GrubHub has reported strong growth in the past few years. The company generated $137 million in revenue last year, up significantly from 2012, according to its filings with the Securities and Exchange Commission. It had 3.4 million “Active Diners” and more than 28,000 affiliated restaurants.

But despite the growth, GrubHub’s profits have been declining. Net income last year was $6.7 million, down from $15.2 million in 2011.

The company is facing a potentially expensive lawsuit by a software company in San Diego that claims GrubHub, along with several other food and technology companies, violated patents related to online order-synching technology and online menus.

Bloomberg offers some more financial context for the IPO:

At the IPO price, it will debut at a valuation of about $2 billion, or almost 15 times last year’s revenue.

E-commerce companies in the U.S. fetch an average of 2.5 times last year’s sales, while Internet services companies trade at over 6 times, data compiled by Bloomberg show. GrubHub lists its competitors as traditional restaurants, which trade at much lower valuations. The Bloomberg U.S. Full-Service Restaurant Index, which includes Buffalo Wild Wings Inc. and Darden Restaurants Inc., trades at about 1 times sales.

Pando weighs in

I wrote about GrubHub’s newest competitor, Yelp, when the company’s IPO was announced:

Yelp and GrubHub used to have little overlap. The former company focused on helping consumers find something to eat (especially in a new city) while the latter allowed them to order take-out without having to talk on the phone.

But Yelp has recently expanded its offering by adding Eat24, an ordering service similar to GrubHub, to its mobile app. Now that consumers can both find and order food with Yelp, why would they choose to use a service like GrubHub?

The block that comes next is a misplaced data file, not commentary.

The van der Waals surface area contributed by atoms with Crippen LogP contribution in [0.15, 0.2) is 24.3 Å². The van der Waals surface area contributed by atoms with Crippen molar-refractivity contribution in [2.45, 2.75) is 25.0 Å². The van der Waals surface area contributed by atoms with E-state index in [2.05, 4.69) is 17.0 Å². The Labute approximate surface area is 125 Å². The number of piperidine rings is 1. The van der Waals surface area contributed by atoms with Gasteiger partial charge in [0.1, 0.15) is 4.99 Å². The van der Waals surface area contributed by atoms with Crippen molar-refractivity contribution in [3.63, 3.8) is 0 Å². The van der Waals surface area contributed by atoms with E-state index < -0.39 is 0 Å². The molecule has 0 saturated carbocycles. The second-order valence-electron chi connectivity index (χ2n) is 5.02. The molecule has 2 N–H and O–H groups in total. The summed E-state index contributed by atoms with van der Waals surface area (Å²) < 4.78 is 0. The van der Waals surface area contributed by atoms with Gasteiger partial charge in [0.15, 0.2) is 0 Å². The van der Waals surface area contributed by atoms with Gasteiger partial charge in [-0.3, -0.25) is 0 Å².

GrubHub will have to learn a lesson from its new rival: keep innovating and adding value, because the food market will chew up and spit out any company that dares to stand still.

Pando alum Erin Griffith wrote about the growing appeal of food-related startups last year:

In the first nine months of this year, food-related startups have raised $798.1 million in venture funds. That includes everything from online ordering to loyalty rewards to recipes and restaurant marketing.

Meal kit services like Blue Apron ($8 million), Plated ($3.5 million), HelloFresh ($17 million), Fresh Dish ($500,000), Greeling ($5.2 million), ChefDay and Munchery  ($7.92 million) are popular. Peer-to-peer platforms like Kitchensurfing ($4.5 million), Kitchit, and Feastly connect private chefs with dinner party hosts and hungry diners. Relay Foods ($13 .3 million) and Abe’s Market ($9.08 million) do online grocery ordering; Good Eggs $10.5 million) connects you to local farmers. ChowNow ($4 million) and Ordr.in ($768,000) offer ordering platforms for restaurants. Red Book Connect helps restaurants schedule inventory and training; Shiftgig ($3 million) and Easy Pairings offer hiring platforms specifically for food service. Food52 sells fancy kitchen gear alongside its recipe and cooking blog (undisclosed size of round). The list goes on.

[Illustration by Hallie Bateman for Pando]